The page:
The brief for these mid-rise buildings in Kodla, Karnataka, India was to create studio apartments, a hostel, and a guest house to house workers of a new cement plant, on the perimeter of a housing project for a residential township.
Due to the hot climate of the region, where temperatures exceed 35°C for 8 months of the year, each of the rooms is angularly stepped in the layout and oriented towards the north.
The brief calls for 18 studio apartments, 54 hostel rooms, and 18 guesthouse rooms to be created in buildings of 4 & 5 levels, all facing large landscaped areas and a large playground to the northeast.
Common facilities, including a cafeteria, a game room, a lounge, and a gym are housed on the ground level. Rooms opening onto sheltered north-facing balconies occupy the upper floors.
Indian culture is known for its vivid use of colour in traditional crafts, festivities, and clothing. India is the only country that annually celebrates Holi, a festival of colour.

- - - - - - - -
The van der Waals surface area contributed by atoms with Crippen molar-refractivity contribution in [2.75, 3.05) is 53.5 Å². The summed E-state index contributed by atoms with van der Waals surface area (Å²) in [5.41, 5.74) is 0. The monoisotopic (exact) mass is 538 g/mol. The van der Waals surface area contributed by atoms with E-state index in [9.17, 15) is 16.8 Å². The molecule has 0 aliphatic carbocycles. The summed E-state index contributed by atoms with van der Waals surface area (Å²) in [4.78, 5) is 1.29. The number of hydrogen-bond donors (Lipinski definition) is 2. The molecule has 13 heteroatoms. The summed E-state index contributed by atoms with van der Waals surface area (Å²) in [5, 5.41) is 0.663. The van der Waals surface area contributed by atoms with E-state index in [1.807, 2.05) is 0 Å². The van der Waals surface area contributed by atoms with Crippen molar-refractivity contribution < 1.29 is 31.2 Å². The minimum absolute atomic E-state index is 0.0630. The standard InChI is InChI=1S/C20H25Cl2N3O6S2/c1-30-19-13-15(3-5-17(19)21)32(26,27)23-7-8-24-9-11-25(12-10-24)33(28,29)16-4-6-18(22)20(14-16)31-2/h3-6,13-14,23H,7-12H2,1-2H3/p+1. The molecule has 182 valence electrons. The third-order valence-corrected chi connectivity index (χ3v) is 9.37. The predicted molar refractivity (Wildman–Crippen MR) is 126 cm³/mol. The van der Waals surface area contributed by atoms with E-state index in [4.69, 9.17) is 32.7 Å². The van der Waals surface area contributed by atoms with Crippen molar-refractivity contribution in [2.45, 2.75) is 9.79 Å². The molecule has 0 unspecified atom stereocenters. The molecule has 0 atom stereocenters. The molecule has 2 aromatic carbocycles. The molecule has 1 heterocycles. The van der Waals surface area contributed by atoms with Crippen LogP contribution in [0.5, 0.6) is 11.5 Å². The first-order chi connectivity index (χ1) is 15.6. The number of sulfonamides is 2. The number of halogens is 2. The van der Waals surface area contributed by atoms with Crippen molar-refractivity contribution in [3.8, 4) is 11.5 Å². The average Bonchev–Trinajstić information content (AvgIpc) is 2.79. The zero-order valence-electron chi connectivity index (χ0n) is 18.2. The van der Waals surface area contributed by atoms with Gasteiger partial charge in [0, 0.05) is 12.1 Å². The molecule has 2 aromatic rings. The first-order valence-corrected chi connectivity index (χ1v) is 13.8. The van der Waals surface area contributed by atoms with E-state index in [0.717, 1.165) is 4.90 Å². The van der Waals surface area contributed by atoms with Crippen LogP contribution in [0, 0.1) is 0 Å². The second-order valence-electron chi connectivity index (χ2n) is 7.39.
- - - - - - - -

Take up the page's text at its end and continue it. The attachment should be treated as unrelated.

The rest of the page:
Three of the most vivid primary colours – red, blue, and yellow – highlight the cantilevered balconies of each room, creating an identity and simultaneously enhancing the sculptural look of the buildings.
Economically built, with emphasis on natural ventilation and natural sunlight, the buildings are very energy efficient.
Fly ash brick walls, water recycling, rainwater harvesting, northern orientation, and sheltered outdoor spaces reduce heat gain and render the design sustainable. The entirety of required electrical energy is harnessed from the residual energy of the nearby cement plant.
Studios 90 is a simple, energy-efficient sustainable architecture that responds to the site and the climate, while also alluding to the cultural and social needs of its inhabitants.
Photography: Ricken Desai